Effect of Various Soil Media on Disease Severity of Fusarium Wilt in Watermelon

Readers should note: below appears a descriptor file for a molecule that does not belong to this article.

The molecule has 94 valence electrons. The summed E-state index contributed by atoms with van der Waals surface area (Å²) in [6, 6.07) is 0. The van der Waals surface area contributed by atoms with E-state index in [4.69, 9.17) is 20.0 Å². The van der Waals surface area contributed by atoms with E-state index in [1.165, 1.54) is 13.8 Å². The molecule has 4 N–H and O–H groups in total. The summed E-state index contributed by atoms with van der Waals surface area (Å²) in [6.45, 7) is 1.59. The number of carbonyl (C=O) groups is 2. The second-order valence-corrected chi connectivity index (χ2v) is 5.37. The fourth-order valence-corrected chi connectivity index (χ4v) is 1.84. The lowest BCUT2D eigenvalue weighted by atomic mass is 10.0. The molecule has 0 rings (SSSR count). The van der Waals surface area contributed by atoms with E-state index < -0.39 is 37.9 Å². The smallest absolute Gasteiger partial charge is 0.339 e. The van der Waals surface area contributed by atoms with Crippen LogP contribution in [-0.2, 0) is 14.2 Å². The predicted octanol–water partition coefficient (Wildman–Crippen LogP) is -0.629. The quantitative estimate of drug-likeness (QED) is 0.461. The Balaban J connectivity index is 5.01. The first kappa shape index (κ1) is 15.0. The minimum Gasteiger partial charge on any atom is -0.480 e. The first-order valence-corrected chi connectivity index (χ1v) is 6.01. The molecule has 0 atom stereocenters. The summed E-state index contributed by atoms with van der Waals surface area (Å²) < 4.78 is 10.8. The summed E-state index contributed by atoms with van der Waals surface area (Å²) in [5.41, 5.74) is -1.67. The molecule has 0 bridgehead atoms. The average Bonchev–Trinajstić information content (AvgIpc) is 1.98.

Fusarium wilt is a major disease of watermelon (Citrullus lanatus) caused by Fusarium oxysporum f. sp. niveum (Fon). Use of host resistance is the most effective management strategy for the disease, and a major objective for breeding programs. Screening assays rely on the ability to discriminate resistant and susceptible genotypes in segregating populations. However, complex interactions between Fon and the soil environment can influence symptom development and disease severity rating. In the current study, severity of Fusarium wilt (race 1) in sand-peat (1:1 v/v), sand-perlite (1:1), sand-peat-vermiculite (4:1:1), peat-perlite (1:1) and Fafard 3B potting media was compared among five watermelon cultivars: Calhoun Gray (resistant), SunSugar (resistant), Allsweet (moderately resistant), Sugar Baby (susceptible) and Charleston Gray (susceptible). Plant biomass (average dry weight/plant) was lowest in peat-perlite (1.67 g) and sand-peat (2.16 g), and was significantly different (α = 0.05) from that of sand-perlite (3.48 g), sand-peat-vermiculite (4.94 g) and Fafard 3B (6.90 g). Conversely, disease severity [area under disease progress curve (AUDPC)] across cultivars was significantly higher in peat-perlite (AUDPC = 62.96) and sand-peat (AUDPC = 40.87), than in sand-perlite (AUDPC = 11.55), sand-peat-vermiculite (AUDPC = 10.67) and Fafard 3B (AUDPC = 9.29). Consistent discrimination (α = 0.05) of resistant and susceptible cultivars was realized in sand-peat-vermiculite and Fafard 3B, but was not possible in peat-perlite, sand-peat and sand-perlite. Collectively, these findings support suitability of sand-peat-vermiculite and Fafard 3B for routine screening of Fusarium wilt resistance in watermelon.